I have been writing about hokku for so many years that I now find myself repeating the same verses — the very best verses — and leaving the rather dull ones alone.
Some people mistakenly think that all of the old “classic” Japanese hokku must be wonderful, but that is simply not true. Even in reading old anthologies one notices that some verses stand out and are very pleasing and effective while others are just “there” and do not do much if anything for the reader.
That is the case, too, with our own English “classic” anthology, the finest, the volumes of R. H. Blyth. Even though Blyth chose the best of the old hokku to translate into English, there are among his selected verses some that are far better than the rest; so much better, in fact, that it does not matter if all the rest are ignored.
One very good verse by Taigi shows us the nature of autumn very well. It is obvious on reading it that the old myth about hokku always being about a single moment’s experience is false. Some hokku cover a substantial length of time, and that is the case with this verse, in which we see the progress of autumn, or as the old hokku phrase has it, the deepening of autumn:
Sweeping them up,
Then not sweeping them up —
The falling leaves.
The best hokku show us the character of a season through what it manifests, in this case the falling leaves of autumn. When the leaves first begin to fall, we go out with our rake or broom and we begin sweeping them up. We do this day after day, but each day more leaves fall. Finally there comes a time when we go out and realize that so many leaves are falling, so many are blowing into the yard or garden from all around, that it is pointless to continue sweeping. We feel that we are overwhelmed with autumn, and let the leaves fall and lie where they are.
In just eleven words this hokku shows us the great change of autumn, the increasing of the yin force as autumn ages and deepens toward winter.
We see the increasing of the yin force also in this verse by Ryōkan, originally considered a winter verse, but appropriate to late autumn here:
And lie as they fall.
One has to know that this is a verse of (as we treat it here) the autumn, because then we will see the garden plants as dry, lifeless stalks, brown and discolored by the rain of the season. Eventually they just fall, and lie just as they fall. That is the nature of things in autumn.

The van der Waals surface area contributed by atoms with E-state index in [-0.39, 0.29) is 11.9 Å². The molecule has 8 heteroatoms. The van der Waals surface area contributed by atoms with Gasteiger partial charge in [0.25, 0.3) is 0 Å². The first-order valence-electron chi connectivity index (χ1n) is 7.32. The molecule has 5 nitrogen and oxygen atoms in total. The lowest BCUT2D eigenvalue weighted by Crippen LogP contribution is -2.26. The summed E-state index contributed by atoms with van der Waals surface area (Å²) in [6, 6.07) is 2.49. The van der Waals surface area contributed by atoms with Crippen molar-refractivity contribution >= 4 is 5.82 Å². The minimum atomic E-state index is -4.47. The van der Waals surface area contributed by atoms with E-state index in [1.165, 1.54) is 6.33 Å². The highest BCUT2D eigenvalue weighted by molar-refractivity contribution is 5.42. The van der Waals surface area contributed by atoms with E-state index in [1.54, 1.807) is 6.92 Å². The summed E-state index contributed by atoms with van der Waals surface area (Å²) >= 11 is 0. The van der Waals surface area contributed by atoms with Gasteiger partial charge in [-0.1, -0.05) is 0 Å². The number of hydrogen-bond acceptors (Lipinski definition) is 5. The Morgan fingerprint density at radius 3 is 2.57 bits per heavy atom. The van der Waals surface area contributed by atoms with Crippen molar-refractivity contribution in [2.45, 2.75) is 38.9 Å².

The original says kusa — a term that encompasses both grasses and other plants. It is usually translated as “grasses,” and we could do that in our verse here if we wish. But our gardens are not the same as those in Japan, and in the Fall here, they become gradually overgrown with weeds, and then the weeds die, leaving their stalks to age and fall.
We could also change the verse in any way we wish, for example, in a home flower garden:
Dead lily stalks;
and lie as they fall.
Or we can move it to the fields:
And lie just as they fall.
That shows us the neglect of things as they die and decay in autumn.
Do not be surprised that I change and “play around” with old hokku. They are not museum pieces that must sit forever untouched behind protective shields. Instead they become a part of our own hokku practice, teaching us various aspects of writing and helping us to deepen our own practice of hokku.
That is why when we read old hokku, we must take them out of a Japanese context and make them thoroughly American or Welsh or Australian or Austrian or whatever our cultural environment happens to be. There is nothing so likely to kill hokku as a living verse form than to keep it in a “Japanese” cultural context, unless one happens to be writing fresh hokku in Japan. If we are writing it elsewhere — in the United States, for example — we must make it meaningful for where we are. And we must use it in whatever way works best to help us create new hokku appropriate to our season and place.